In the Romanian harbour town Tulcea, an ice diary is dutifully maintained. Since 1836, the Danube Commission has recorded every winter in which the river froze over, how long the river was covered by a solid sheet of ice, and the day on which the ice began to break up. Until roughly 70 years ago, the ice archivists reported ice cover almost every year. But since the middle of the 20th century, the entries in the column “ice” have become few and far between: between 1951 and 2016, Europe’s second-largest river only froze over ten times. Mathematically speaking, that means less than one in six winters. A comparison with regions farther upstream shows that in Tulcea, the entryway to the Danube Delta, the river freezes longer and much more frequently than e.g. in Budapest, Hungary. So what explains why the residents of Tulcea haven’t been able to skate on the Danube for the past 70 years?
A German-Romanian research team has sought to answer this question. “When climate researchers talk about ice and global warming, most people think of the Greenland Ice Sheet or the sea ice on the Arctic Ocean. Most of them don’t realise that the amount of winter ice on Europe’s seas and rivers is an equally important indicator for a changing climate,” explains Dr Monica Ionita, a climate researcher at the Alfred Wegener Institute, Helmholtz Centre for Polar and Marine Research (AWI).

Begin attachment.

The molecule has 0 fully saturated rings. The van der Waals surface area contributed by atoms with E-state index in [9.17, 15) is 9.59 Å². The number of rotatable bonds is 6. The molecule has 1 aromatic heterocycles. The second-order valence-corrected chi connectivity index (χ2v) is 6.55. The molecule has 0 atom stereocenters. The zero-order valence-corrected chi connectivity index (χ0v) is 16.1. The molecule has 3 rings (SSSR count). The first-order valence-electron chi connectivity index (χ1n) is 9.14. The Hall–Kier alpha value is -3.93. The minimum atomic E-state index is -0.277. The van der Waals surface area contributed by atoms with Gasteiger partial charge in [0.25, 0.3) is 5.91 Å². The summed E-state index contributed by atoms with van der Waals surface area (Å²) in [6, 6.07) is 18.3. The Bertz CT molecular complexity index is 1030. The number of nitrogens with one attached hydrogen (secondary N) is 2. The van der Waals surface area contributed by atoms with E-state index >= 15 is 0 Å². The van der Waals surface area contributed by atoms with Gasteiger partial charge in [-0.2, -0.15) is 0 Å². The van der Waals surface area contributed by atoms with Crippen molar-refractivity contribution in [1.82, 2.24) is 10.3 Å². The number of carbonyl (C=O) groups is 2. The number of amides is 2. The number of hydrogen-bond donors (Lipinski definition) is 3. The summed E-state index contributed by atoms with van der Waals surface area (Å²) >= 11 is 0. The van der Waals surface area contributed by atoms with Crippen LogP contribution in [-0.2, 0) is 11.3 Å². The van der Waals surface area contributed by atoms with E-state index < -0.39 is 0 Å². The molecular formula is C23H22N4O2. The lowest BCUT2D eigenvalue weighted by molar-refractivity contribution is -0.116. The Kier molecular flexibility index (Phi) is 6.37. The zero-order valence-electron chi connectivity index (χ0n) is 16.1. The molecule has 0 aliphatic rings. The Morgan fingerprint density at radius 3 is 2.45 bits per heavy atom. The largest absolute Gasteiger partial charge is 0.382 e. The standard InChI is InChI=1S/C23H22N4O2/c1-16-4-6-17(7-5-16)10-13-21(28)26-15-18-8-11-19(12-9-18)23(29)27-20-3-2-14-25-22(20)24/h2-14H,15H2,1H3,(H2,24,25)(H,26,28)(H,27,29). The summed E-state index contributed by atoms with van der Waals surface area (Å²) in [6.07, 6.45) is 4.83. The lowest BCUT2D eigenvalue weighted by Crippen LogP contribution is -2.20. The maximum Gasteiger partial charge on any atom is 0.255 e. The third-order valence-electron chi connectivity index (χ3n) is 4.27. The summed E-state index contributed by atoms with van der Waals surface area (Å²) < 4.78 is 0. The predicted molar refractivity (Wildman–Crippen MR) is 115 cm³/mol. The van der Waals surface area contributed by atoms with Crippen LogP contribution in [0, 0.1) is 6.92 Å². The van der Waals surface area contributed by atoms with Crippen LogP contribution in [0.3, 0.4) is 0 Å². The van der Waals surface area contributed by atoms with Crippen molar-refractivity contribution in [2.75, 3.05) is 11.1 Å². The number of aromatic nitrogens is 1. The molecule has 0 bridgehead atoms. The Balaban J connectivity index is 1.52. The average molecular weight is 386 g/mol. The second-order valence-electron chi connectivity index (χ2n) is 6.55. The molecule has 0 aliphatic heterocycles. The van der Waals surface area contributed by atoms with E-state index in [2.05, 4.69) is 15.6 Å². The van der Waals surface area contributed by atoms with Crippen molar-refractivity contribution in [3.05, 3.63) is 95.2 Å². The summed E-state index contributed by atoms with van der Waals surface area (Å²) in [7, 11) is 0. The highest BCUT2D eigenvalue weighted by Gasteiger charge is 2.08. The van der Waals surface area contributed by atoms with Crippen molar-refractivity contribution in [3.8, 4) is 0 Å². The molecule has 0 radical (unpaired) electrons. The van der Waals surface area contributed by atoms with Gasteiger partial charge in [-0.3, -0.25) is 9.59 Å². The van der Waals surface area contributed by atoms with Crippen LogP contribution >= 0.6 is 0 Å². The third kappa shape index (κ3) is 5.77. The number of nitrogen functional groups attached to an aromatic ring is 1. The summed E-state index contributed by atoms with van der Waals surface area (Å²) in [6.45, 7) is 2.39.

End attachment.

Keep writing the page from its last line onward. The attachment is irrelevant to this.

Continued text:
She and her colleagues have compared the ice records from Tulcea and other cities along the Danube with local and national meteorological time series. Their findings show that the climate in Central and Eastern Europe has changed substantially over the past several decades. “In Europe, there has been a clearly recognisable rise in winter temperatures since the late 1940s. Ever since then, the winter months have rarely been sufficiently cold, and the Danube and other major rivers can no longer freeze over on a regular or extended basis,” says Monica Ionita.
Compared to the past, the average winter temperature in Eastern Europe is now roughly 1.5 degrees warmer than between 1901 and 1950. In addition, since the 1980s the Black Sea hasn’t become as cold as in past winters, and its warmth is making the winters in Eastern Europe and Western Russia milder and wetter.
Another reason why the Danube no longer freezes over is the inflow of wastewater and heat. As Ionita relates, “From 1837 to 1950, the winter temperatures only had to drop to minus 0.54 degrees for an ice sheet to form on the Danube. But since the early 1950s, such a light frost isn’t enough; today, the air temperature has to dip below minus 1.05 degrees for the surface to freeze over. As such, we can clearly see the results of human influences.”
For those engaged in shipping on the Danube, the lack of winter ice shouldn’t cause any problems: with no ice, they can enjoy smooth sailing. But, as Monica Ionita warns, “There are likely to be farther-reaching consequences for the Danube’s flora and fauna, especially if we bear in mind that, because of global warming, the air and water temperatures will continue to rise.”